Russia and its hackers have been popular in the news for the past several years. Whether to allegedly influence foreign elections or steal intellectual property its sphere of influence is worldwide.
But first a bit of history.
How did we get to this point in time? Countries have always been involved with clandestine activities to undermine or even overthrow neighboring governments. They have used deception and sometimes even force to accomplish their goals. So it was only a matter of time before technology was embraced as a tool to this end. And so began the partnership between hacker and government.
In 2009, Google China was hit by a security breach. Upon further investigation, it was determined that China was targeting the emails of individuals and groups who were focused on human rights and human rights violations. These Google users resided not just in China, but in the United States and Europe. Google had entered the Chinese market in 2006 subject to China’s strict internet policy. However, the resulting breach three years later caused the company to relocate its servers to Hong Kong.
One very active Russian hacker team is known by several names:
- APT 28,
- Fancy Bear, or
It is most known for its attack on the Democratic National Committee’s computer in 2016 but it has existed since at least 2007. The DNC has never allowed government agencies to analyze the computers so it is difficult to determine the extent of the attack.
This group’s signature mark is to cause its viruses and other malware to evolve into different threats. But in a nod to the past, it also makes use of previous malware that evades detection because it is no longer deemed a threat.
In the latter case, recent malware attacks from the group have focused on using an encrypted connection to carry the malware.
This means that while delivery is taking place the malware is not detected. This type of attack has pretty much disappeared until recently when it started making a comeback in October and November of this year. It was determined that the suspected targets were government entities in North America, Europe, and an unnamed former USSR state. In this particular phishing sweep, the malware contained evidence of an evolution AND the encrypted connection.
APT28’s New Trojan
It has been reported that APT28 has started to use a new Trojan named Cannon, as well as its favorite, Zebrocy, which it used to target government agencies in North America and Europe. Both Trojans download another wave of malware after a computer system has already been compromised. The difference between the two is that Cannon uses legitimate email providers for its email accounts. In this way, the malware makes itself harder to detect.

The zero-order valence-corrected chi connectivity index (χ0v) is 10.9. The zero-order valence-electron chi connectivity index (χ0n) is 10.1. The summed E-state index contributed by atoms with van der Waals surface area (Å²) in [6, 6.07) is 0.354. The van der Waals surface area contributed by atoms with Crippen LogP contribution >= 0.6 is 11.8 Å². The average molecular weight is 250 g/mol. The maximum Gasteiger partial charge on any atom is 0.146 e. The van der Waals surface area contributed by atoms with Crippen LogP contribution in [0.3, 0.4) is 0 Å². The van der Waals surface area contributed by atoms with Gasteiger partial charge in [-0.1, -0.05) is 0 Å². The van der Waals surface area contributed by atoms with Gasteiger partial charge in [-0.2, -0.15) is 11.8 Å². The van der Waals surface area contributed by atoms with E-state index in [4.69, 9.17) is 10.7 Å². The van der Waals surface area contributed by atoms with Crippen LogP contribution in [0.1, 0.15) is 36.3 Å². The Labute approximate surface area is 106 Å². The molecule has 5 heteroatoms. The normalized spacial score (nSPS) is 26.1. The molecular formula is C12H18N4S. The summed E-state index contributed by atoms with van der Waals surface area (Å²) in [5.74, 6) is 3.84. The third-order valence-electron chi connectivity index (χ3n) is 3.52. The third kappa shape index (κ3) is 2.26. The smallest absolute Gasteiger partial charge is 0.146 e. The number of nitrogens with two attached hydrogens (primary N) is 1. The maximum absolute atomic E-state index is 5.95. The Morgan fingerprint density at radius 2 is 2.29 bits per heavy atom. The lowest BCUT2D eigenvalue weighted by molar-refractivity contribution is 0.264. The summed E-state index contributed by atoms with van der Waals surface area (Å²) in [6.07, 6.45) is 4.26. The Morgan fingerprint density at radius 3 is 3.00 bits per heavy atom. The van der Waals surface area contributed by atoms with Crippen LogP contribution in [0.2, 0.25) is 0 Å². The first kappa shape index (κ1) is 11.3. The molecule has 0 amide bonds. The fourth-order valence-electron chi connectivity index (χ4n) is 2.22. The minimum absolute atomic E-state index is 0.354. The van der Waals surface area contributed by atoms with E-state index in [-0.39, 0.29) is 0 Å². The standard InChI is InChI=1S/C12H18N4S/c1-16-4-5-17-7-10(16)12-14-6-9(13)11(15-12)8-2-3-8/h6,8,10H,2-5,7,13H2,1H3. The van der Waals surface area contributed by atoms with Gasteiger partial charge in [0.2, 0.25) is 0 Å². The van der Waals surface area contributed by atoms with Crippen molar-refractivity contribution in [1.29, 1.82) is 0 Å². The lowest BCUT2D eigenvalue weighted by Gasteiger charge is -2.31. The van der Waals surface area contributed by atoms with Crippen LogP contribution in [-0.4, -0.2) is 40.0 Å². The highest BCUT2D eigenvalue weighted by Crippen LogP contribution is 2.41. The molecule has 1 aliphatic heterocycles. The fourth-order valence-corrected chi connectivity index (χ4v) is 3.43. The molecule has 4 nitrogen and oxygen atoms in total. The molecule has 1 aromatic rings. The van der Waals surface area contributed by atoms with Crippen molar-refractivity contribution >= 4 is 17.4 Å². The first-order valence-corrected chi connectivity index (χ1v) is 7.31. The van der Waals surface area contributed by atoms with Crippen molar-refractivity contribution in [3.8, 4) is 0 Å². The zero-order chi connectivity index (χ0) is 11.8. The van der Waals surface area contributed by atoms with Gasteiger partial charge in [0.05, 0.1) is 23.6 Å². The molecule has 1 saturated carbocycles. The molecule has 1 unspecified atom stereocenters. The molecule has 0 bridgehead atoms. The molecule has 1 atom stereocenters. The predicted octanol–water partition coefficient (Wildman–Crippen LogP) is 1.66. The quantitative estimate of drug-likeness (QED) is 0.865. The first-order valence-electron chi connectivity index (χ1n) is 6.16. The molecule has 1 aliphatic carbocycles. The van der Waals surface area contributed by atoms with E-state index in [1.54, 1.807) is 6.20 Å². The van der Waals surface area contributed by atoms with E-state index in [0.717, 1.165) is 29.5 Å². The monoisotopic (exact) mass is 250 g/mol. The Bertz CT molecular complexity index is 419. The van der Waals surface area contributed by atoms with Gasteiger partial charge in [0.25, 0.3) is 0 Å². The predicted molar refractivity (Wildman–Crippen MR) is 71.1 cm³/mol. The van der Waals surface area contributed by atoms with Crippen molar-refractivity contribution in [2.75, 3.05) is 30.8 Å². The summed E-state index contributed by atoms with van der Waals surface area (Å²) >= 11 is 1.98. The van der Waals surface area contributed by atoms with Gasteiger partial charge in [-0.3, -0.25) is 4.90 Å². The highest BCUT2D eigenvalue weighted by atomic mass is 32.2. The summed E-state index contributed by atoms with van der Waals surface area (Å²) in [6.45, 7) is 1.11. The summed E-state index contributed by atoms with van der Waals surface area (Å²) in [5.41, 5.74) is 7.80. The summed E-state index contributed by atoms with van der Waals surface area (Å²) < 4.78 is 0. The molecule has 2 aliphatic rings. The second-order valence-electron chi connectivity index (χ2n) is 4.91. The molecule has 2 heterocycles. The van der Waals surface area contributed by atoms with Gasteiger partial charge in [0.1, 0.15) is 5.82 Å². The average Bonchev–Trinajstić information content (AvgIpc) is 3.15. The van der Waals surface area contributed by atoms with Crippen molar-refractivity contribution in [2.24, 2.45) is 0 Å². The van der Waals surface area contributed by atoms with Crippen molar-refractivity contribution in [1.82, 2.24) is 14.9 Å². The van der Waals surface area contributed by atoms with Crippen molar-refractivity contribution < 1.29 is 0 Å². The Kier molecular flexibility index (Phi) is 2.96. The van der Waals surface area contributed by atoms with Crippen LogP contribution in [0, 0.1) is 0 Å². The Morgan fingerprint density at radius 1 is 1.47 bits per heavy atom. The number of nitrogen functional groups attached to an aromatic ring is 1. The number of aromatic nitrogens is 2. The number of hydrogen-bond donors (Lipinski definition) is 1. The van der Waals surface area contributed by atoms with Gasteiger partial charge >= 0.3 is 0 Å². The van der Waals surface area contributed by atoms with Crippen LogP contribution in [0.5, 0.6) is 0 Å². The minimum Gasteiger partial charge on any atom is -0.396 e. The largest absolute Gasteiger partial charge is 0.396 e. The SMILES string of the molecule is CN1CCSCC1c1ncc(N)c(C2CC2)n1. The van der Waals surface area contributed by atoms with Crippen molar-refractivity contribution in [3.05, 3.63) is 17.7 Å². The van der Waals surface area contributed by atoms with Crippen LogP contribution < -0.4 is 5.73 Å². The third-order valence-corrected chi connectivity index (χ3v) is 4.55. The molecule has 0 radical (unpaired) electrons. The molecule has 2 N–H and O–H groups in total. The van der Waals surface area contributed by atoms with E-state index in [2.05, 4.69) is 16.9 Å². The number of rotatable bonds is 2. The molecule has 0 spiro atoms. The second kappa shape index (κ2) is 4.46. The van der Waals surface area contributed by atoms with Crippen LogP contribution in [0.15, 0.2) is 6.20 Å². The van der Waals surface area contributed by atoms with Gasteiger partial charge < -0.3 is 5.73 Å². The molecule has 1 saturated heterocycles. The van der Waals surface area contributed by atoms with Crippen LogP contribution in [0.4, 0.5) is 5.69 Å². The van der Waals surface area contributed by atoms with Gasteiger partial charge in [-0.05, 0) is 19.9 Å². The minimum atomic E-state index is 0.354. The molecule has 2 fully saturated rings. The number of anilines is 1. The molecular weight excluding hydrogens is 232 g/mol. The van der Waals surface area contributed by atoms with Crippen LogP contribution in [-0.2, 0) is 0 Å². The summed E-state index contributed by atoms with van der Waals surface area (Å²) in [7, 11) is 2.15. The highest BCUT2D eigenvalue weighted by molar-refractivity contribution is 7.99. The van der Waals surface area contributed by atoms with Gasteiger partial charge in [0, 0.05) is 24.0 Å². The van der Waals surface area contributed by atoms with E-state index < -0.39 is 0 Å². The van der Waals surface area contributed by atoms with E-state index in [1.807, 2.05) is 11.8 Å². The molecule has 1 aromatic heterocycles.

Another group of hackers has a similar name, APT29. It has been very quiet since 2017 but appears to have come roaring back with a vengeance. Its targets have included
- law enforcement,
- think tanks,
- drug companies,
- different media outlets, and
- contractors in the defence industry.
APT29, also known as Cozy Bear and like APT28 is believed to be working on behalf of Russia’s military intelligence service. The group has been operational since at least 2014.
This is how the latest malware worked
the email falsely appeared to come from the US State Department from a well-known individual who is employed there. The email even had a legitimate US State Department form to lend an air of authenticity to it. The email had links that when clicked, caused a Windows back door named Cobalt Strike to infest the device.
This attack is very similar to one which occurred in November of 2016 which took advantage of a hacked email server in a hospital. In this scenario, the emails contained a ZIP archive which in turn held a Windows shortcut file with the malware payload.
An interesting possibility is that these malware attacks are really false flags, intended to make them appear to come from state sponsored hackers in Russia. But the attacks are being published in the media with the hope that malware researches can contribute their opinions on the attacks.
Earlier in 2018, Microsoft acknowledged that it had assisted the US Government to thwart attacks by Russian hackers against at least three politicians who were running in this year’s midterm elections.
The software company attributed the attacks to members of the APT28 group, which they have nicknamed Strontium.
The attempts involved web domain sites that appeared to belong to the US Senate or to conservative think tanks, and even to a product page of Microsoft’s. But in all cases they were actually fake sites.
There was no evidence that hackers successfully tricked any visitors to give out personal information; the company acknowledged that the fake sites were created recently and registered with major web-hosting companies. Microsoft’s Digital Crimes Unit has used the US court system to seize and shut down 84 fake websites since 2016 that were allegedly created by the APT28 group of hackers.
While the Russian hackers seem to have their fingers in a lot of digital pie, it has become apparent that the biggest threat from them is during the election cycle. Political campaigns usually do not have the funding required to mount a good defense against cyber attacks. While it may be possible to hack into voting machines, experts say it would be extremely unlikely that enough machines would be compromised to change the outcome of an election. All fifty states and some 1000 local governments have opened a center to share and compare investigations and findings.
It is a game of cat and Russian mouse that continues unabated 24/7/365. Unrelenting vigilance is necessary to combat the threat that according to Kirstjen Neilsen, Secretary of Homeland Security, has “democracy in the crosshairs”.